8) Jesus and Buddha both referred to as ‘king’ (Page 84)
9) Jesus and Buddha both tempted by the devil (page 84)
10) Gospels of Jesus compiled much earlier than Buddhist scriptures (Page 84)
There is no objective historical evidence that Jesus visited Tibet. This is in fact a Eurocentric myth created Nicolas Notovich (1856-1916) as a means to sell his 1894 book ‘Life of Saint Issa, Best of the Sons of Men’. The name ‘Issa’ is apparently the Arabic word for ‘Jesus’. Notovich claimed to have seen a Buddhist scripture in a Buddhist temple in Ladakh during an alleged visit in 1887, that recorded a visit to the Tibetan area of China by a Palestinian Jew whilst a young man (i.e. prior to his crucifixion), where he learned the Buddhist teachings, which he then took back to the Middle East – the implication being that the later Christianity was in fact a distortion of Buddhist philosophy. The famous expert on Buddhist philosophy, and world-renowned translator – Max Muller (1823-1900) – immediately questioned Notovich’s account, and wrote to the Head Monk of the Ladakh temple to enquire about the truthfulness of the claims. The Head Monk replied that no Westerner had visited the temple in 15 years, and that there was no such Buddhist scripture recording Jesus in Tibet. Ahmad appears to premise his entire theory on the dubious authority of Notovich’s book – and simply inverted or reversed the conclusions. Instead of Jesus being influenced by the much earlier Buddhist philosophy, the argument was turned the other way around, and Jesus is presented as being a unique prophet of god who possesses the spiritual power to ‘alter’ Buddhist teaching as he came into contact with it. In other words, Buddhism was ‘Christianised’, and Christianity remained ‘pure’ and ‘unsullied’ by Buddhism. This is, of course, religiously inspired nonsense. Interestingly, Ahmad asserts that Max Muller ascribed to the idea that the teachings of Jesus may have been influenced by Buddhism (referencing Page 517 of the October 1894 issue of the periodical The Nineteenth Century). Ahmad then refers to Max Muller as a ‘Christian’, when it was well known in the UK (where lived and worked at Oxford University) that he most assuredly was not a Christian. In fact, his lack of ‘faith’ in this regard, and his purely ‘academic’ approach to the study of objective fact, often cost him important academic posts. Max Muller was a modern person who assessed religious claims on their objectively ascertained ‘truth’ or ‘lack’ of truth. As religion is premised upon ‘faith’ in that which cannot be seen, a blind acceptance of dogma is not considered ‘logical’ or ‘reasonable’. The Buddha would have agreed with Max Muller. Ahmad, of course, states that Max Muller is correct to observe a link between Buddhism and Christianity, but wrong in the discerned direction of travel. Ahmad states that from an Islamic perspective, it is disrespectful to assume that the prophet of god (i.e. ‘Jesus’), was a ‘disciple’ of the Buddha, and more in accordance with the will of god to assume that the Buddha (an ordinary man), was a disciple of Jesus (and therefore of god).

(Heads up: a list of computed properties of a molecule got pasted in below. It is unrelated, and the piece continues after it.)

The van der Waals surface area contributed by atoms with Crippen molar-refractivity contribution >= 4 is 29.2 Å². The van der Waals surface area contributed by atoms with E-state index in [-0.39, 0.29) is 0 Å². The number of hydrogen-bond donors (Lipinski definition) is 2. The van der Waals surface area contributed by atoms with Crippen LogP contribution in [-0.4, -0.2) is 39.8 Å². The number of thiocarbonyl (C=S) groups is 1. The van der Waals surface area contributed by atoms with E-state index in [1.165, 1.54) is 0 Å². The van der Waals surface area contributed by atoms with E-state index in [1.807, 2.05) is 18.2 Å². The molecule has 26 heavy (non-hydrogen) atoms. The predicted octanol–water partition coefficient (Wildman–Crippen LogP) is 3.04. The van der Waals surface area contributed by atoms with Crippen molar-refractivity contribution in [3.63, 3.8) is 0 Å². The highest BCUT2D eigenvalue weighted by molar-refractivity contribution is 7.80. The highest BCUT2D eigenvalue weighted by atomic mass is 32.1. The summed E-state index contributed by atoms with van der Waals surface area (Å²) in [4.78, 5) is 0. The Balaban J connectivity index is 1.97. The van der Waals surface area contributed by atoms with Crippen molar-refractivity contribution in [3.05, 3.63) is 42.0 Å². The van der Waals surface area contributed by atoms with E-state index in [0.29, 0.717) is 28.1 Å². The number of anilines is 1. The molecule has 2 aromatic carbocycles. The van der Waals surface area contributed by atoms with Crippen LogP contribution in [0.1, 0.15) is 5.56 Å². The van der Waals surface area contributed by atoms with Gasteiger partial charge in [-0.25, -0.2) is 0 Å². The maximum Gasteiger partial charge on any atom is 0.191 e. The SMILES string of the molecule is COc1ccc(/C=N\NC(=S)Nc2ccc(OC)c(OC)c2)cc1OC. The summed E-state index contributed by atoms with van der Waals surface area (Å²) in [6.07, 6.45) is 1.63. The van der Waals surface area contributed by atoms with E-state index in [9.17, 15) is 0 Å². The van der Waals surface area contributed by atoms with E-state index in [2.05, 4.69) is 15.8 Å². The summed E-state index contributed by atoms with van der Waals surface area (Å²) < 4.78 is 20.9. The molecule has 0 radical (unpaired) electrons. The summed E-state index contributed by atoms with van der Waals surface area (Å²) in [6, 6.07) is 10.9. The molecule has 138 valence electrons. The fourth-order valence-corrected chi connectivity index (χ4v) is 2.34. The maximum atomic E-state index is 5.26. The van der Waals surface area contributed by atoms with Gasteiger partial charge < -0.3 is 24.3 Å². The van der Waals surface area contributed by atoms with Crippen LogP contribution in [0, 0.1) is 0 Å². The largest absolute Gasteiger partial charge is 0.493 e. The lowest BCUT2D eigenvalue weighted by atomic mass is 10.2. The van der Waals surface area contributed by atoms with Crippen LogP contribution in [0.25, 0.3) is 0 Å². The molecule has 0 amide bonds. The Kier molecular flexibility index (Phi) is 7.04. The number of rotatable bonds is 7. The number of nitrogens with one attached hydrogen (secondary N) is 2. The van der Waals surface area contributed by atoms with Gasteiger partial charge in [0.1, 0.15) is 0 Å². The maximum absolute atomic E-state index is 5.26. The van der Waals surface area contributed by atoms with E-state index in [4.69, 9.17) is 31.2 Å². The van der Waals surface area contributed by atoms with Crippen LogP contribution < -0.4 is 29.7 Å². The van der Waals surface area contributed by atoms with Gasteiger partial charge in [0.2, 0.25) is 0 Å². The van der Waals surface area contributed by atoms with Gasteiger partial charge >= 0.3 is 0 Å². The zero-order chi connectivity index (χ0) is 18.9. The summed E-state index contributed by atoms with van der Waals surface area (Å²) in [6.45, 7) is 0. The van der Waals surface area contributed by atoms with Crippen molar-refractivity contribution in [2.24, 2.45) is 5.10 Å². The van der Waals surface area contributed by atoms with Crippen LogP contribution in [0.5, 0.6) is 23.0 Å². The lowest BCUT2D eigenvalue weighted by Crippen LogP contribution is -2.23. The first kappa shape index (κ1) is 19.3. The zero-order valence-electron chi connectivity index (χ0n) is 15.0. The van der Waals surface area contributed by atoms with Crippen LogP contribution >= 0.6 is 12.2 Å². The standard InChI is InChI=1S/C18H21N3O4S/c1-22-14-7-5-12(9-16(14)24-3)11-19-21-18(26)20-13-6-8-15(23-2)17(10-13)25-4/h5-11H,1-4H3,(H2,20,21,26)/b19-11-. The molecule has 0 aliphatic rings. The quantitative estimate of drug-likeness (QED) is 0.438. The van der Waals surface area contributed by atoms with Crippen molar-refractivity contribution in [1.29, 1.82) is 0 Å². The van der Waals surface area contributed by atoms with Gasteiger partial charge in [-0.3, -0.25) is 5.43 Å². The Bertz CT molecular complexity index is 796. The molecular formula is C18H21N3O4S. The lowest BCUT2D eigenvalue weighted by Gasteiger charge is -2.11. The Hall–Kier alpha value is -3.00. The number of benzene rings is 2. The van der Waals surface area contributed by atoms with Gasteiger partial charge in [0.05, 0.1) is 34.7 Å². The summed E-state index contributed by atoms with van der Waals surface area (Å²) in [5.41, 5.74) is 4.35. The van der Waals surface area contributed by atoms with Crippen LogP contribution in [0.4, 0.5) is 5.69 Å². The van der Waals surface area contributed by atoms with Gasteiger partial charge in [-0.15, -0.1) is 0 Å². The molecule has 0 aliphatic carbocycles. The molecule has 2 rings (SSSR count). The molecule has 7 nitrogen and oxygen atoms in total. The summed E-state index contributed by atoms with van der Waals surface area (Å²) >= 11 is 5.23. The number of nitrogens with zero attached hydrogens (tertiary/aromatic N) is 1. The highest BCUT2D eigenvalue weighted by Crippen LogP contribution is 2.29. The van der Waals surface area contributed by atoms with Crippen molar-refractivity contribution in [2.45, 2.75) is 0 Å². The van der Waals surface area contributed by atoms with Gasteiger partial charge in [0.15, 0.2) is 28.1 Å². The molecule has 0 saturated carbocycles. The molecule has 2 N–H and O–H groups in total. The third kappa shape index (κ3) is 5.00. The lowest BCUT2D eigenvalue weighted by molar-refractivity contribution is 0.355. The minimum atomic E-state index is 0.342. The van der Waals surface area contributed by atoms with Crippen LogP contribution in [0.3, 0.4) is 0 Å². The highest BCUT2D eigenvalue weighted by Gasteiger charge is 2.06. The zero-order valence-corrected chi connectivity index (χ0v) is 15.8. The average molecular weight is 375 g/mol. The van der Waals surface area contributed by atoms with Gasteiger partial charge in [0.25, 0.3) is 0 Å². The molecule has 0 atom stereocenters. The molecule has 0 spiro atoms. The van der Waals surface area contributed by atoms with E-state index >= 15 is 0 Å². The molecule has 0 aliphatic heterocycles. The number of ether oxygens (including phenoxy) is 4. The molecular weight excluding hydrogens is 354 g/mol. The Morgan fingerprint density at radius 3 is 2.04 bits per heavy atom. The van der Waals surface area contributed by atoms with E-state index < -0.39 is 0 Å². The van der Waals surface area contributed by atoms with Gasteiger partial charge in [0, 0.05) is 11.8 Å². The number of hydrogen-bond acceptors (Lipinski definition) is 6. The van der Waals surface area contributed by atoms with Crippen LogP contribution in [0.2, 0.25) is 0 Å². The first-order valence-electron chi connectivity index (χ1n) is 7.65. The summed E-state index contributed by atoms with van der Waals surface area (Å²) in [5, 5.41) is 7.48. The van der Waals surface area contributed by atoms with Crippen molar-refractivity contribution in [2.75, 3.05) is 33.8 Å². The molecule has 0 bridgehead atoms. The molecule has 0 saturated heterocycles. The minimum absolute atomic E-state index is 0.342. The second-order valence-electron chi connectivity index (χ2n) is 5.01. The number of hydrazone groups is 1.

The Buddha lived either 1000 or 500 years before Jesus, and the Buddhist teachings were first written down not at the time of Jesus (as Ahmad incorrectly asserts), but rather a century earlier (in Ceylon). The teachings of the Buddha were passed on by word of mouth both before and after this time, with monks ‘remembering’ the entire Buddhist Canon. One of the main injunctions for the Buddhist monks is that the teachings must not be altered or modified in anyway. Ahmad misunderstands the Buddhist philosophy and Buddhist history – despite his otherwise erudite style of evidence gathering and presentation. Buddhist monks have never ‘compiled’ the Buddhist scriptures as was common with Judaism, Christianity and Islam. As Buddhism is a tradition of realised wisdom, it has no place whatsoever for revelatory intrigues, the type of which Ahmad is perpetuating. As Buddhism is a science of perception, the Buddha has no place for a belief in a god, or indeed a soul theory. When all this is taken into account, Ahmad’s theory with regards to Buddhism, fails at every juncture. Ahmad is presumably using his status of a reincarnation of Jesus to facilitate a different interpretation of history that defies a) objective evidence, and b) common sense. The assumption is that he possesses the memories of Jesus Christ from the 1st century CE, and is informing the world what actually happened, when in fact there is no objective evidence that Jesus existed in the 1st century CE (or at any other time). To be fair to Ahmad, he shows an extraordinary alacrity of mind, and in a sort of begrudging sense, he does acknowledge that Buddhism is very old, and that it does possess its own admirable morality. However, as Buddhism is not from the Judeo-Christian lineage, it remains outside of the accepted and valid paths acknowledged by Islamic thinking. Therefore, whilst ignoring the non-Islamic nature of Buddhist philosophy, Ahmad attempts to co-opt Buddhist thinking in the sphere of Christianity. In so doing, he attempts to reduce rational Buddhism to the level of irrational theology. All the other petty associations between Buddhism and Christianity are either meaningless coincidence, or perhaps the influence of Buddhism upon Christianity. However, if Jesus was influenced by Buddhism, this did not affect his essentially ‘non-Buddhist’ theistic beliefs. It is probably more likely that the early Christian ideologues borrowed from Buddhism in a superficial manner (as they really did not understand it in any depth), as a means to distinguish an emerging Christianity from the Judaism it was rapidly breaking away from. This habit of assimilation of non-Hebrew traditions by a developing Christian church can be observed in its appropriation of the Greek language and Greek philosophy (albeit in altered or distorted form), as the basis of the theology of the New Testament. This fits-in with the idea that Jesus may not have existed at all, but was a re-working by dissident or discontented Jews in Judea, of much earlier pagan legends, such as that of the story of the Persian god Mithras or the Greek god Dionysus. Finally, despite Ahmad’s ability to pull disparate facts together to support his theory, there is a definite strand of ‘anti-Buddhism’ running through the centre of his narrative. This extract is typical of this trend: